Blithe Spirit opens – briefly, gloriously – with Celine Dion. Housemaid Edith (Megan Wilding) sits at a piano and lowers her hand to the keys. The dramatic opening notes of It’s All Coming Back to Me Now ring out through the Sydney Opera HouseDrama Theatre.
Then we get our first glimpse of her: Elvira, the dead first wife of uppity novelist Charles Condomine. She’s otherworldly, she’s beautiful, and – as played here by Shane Jenek, better known as drag queen Courtney Act – she’s a vision in pop melodrama.
While a Dion song might seem an odd choice to open Nöel Coward’s 1941 farce, even a very camp production that features two drag performances, the legendary songwriter Jim Steinman said the song was about “dead things coming to life”. That’s what more or less what happens in Blithe Spirit: Charles (Matt Day) throws a dinner party, after which the main form of entertainment is a séance led by local medium Madame Arcati (Brigid Zengeni). But there’s a problem: Elvira’s ghost has shown up and she has no intention of leaving.
Ruth, the new Mrs Condomine (Bessie Holland), can’t see or hear Elvira – but she can see her husband falling all over himself to complain about, flirt with, and even take Elvira to the pictures. More perceptive, witty, and strong-minded than her husband, Holland’s Ruth – a sharp comic delight – attempts to fix the situation and neutralise the ghost.
Director Paige Rattray helms a Sydney Theatre Company production that revels in humour. It isn’t just Elvira who is played in drag: Dr Bradman, the Condomines’ friend, is played by Tracy Mann, with a wonderful ginger beard and brows.
Jenek isn’t the strongest actor – but in his decadently flowing robe, which he uses for dramatic punctuation of nearly every sentence, it almost doesn’t matter. He plays posing melodrama much more fluidly than farce, and his scenes with Day become a rising tide of exaggeration, with plenty of petulant flouncing from both parties. Day, an actor who knows how to balance out a scene partner, does manage to keep it grounded.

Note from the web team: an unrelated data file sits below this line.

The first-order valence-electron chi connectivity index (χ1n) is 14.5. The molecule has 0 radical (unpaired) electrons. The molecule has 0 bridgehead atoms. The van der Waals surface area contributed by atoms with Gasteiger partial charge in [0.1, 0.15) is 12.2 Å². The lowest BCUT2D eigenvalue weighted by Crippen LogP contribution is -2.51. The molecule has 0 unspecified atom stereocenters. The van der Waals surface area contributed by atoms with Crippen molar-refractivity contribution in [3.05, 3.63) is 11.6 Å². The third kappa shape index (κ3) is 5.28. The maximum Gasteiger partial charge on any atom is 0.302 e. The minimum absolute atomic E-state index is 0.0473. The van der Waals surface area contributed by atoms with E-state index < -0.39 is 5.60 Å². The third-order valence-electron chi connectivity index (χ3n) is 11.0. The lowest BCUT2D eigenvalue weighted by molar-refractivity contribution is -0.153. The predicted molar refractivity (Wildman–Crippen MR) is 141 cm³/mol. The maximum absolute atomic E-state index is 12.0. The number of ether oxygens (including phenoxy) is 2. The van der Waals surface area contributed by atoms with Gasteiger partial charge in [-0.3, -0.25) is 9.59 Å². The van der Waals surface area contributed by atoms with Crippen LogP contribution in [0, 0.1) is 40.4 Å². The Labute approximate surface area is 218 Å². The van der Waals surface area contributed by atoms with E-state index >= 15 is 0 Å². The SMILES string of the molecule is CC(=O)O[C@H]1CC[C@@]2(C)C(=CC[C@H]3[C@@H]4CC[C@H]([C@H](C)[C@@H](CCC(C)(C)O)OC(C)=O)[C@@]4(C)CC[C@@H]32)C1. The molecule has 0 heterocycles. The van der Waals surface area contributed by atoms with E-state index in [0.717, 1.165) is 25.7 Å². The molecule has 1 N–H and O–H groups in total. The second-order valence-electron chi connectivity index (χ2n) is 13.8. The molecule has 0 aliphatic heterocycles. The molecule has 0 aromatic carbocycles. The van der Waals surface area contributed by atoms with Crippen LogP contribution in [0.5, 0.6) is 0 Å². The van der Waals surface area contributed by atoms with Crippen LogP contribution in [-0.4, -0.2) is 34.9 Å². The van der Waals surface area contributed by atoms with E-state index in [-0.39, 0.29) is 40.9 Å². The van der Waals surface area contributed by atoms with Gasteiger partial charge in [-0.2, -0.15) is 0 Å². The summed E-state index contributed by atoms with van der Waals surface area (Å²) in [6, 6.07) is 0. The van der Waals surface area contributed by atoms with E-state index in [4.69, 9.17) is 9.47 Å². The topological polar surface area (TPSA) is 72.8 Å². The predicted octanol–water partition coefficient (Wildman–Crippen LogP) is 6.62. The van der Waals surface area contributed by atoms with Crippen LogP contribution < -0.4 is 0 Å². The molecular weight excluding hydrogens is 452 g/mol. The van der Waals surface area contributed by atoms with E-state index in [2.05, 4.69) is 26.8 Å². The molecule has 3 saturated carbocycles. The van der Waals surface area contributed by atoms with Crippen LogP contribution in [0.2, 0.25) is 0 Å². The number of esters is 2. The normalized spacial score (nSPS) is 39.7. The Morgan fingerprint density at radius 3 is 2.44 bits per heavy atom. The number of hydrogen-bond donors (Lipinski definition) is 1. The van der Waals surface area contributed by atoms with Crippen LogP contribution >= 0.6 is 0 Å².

But it’s Holland, Wilding and Zengeni who raise the most laughs most consistently, and they do it by melding subtlety with bold comedy. They’re the funniest people on stage – Holland is the star around which this production revolves – and the physical awareness they bring to their roles elevates the stakes of even the least flashy scenes. Charles Condomine might be the catalyst for the play’s plot, but it’s these women who make it sing.
The set, designed by David Fleischer, is an elegant rendition of an upper-class home, packed with overblown markers of performative masculinity. A phallic fountain trickles in the back; a mounted deer head hangs over the bar cabinet; a statue of man’s best friend, a dog sitting alert and upright, keeps steadfast watch next to the fireplace. It’s a home so clearly curated by bourgeois male ego that it’s beyond enjoyable to watch the play’s famously destructive ending tear it all apart.
Clemence Williams sculpts and shapes the laughs with her composition and sound design; her cleverly bright cues descending when necessary into ghoulish notes of displeasure. Damien Cooper’s sumptuous lighting illuminates the smallest of jokes; he doesn’t miss a moment of Edith’s faces, her tiny grimaces providing a running commentary on her employers’ ridiculous behaviour.And the play’s magic and illusions consultant Adam Mada makes the moments of spiritualism sparkle.
At two hours and 40 minutes (including an interval), the production feels a little long, and still seems to be discovering its own pacing: it luxuriates in witty first-act dialogue for so long that more visual moments, like the second act’s cavalcade of attempted exorcisms, feel rushed to save time. The second act is zippier, jettisoning most of the theatrical affectations in the first– but then the playful moments of the first act, like the sudden lip syncs, are much missed. As a result, the play feels disjointed.
But it’s hard to care too much when there are plenty of immediate pleasures. The costumes and the wigs (by Benjamin Moir) are gorgeous and the laughs come easily, often by surprise. Rattray has found all the juice left in an 81-year-old comedy and delights in serving it to us. It’s almost irresistible.